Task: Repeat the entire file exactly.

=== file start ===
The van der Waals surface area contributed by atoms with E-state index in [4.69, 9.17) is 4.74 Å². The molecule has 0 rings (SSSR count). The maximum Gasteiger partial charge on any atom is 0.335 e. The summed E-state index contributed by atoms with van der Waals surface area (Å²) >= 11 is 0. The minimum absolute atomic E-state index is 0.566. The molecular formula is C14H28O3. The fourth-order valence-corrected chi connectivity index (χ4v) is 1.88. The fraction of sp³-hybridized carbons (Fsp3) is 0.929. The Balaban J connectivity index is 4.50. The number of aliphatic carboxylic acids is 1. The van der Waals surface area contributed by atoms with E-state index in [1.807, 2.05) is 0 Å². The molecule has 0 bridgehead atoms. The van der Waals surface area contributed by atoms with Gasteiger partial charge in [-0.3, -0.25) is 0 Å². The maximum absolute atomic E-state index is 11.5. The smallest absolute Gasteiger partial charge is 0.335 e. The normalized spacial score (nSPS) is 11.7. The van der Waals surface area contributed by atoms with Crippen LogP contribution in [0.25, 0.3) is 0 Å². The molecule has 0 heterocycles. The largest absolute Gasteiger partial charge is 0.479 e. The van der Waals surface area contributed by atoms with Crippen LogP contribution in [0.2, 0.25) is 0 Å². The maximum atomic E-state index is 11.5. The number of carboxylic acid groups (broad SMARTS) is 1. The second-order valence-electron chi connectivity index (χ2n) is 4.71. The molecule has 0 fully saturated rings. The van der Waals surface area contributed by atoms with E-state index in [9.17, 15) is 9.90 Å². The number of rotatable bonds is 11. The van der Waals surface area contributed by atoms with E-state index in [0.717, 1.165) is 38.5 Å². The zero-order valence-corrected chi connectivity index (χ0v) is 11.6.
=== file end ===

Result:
The van der Waals surface area contributed by atoms with E-state index in [4.69, 9.17) is 4.74 Å². The molecule has 0 rings (SSSR count). The maximum Gasteiger partial charge on any atom is 0.335 e. The summed E-state index contributed by atoms with van der Waals surface area (Å²) >= 11 is 0. The minimum absolute atomic E-state index is 0.566. The molecular formula is C14H28O3. The fourth-order valence-corrected chi connectivity index (χ4v) is 1.88. The fraction of sp³-hybridized carbons (Fsp3) is 0.929. The Balaban J connectivity index is 4.50. The number of aliphatic carboxylic acids is 1. The van der Waals surface area contributed by atoms with E-state index in [1.807, 2.05) is 0 Å². The molecule has 0 bridgehead atoms. The van der Waals surface area contributed by atoms with Gasteiger partial charge in [-0.3, -0.25) is 0 Å². The maximum absolute atomic E-state index is 11.5. The smallest absolute Gasteiger partial charge is 0.335 e. The normalized spacial score (nSPS) is 11.7. The van der Waals surface area contributed by atoms with Crippen LogP contribution in [0.25, 0.3) is 0 Å². The molecule has 0 heterocycles. The largest absolute Gasteiger partial charge is 0.479 e. The van der Waals surface area contributed by atoms with Crippen LogP contribution in [0.2, 0.25) is 0 Å². The maximum atomic E-state index is 11.5. The number of carboxylic acid groups (broad SMARTS) is 1. The second-order valence-electron chi connectivity index (χ2n) is 4.71. The molecule has 0 fully saturated rings. The van der Waals surface area contributed by atoms with E-state index in [9.17, 15) is 9.90 Å². The number of rotatable bonds is 11. The van der Waals surface area contributed by atoms with E-state index in [0.717, 1.165) is 38.5 Å². The zero-order valence-corrected chi connectivity index (χ0v) is 11.6.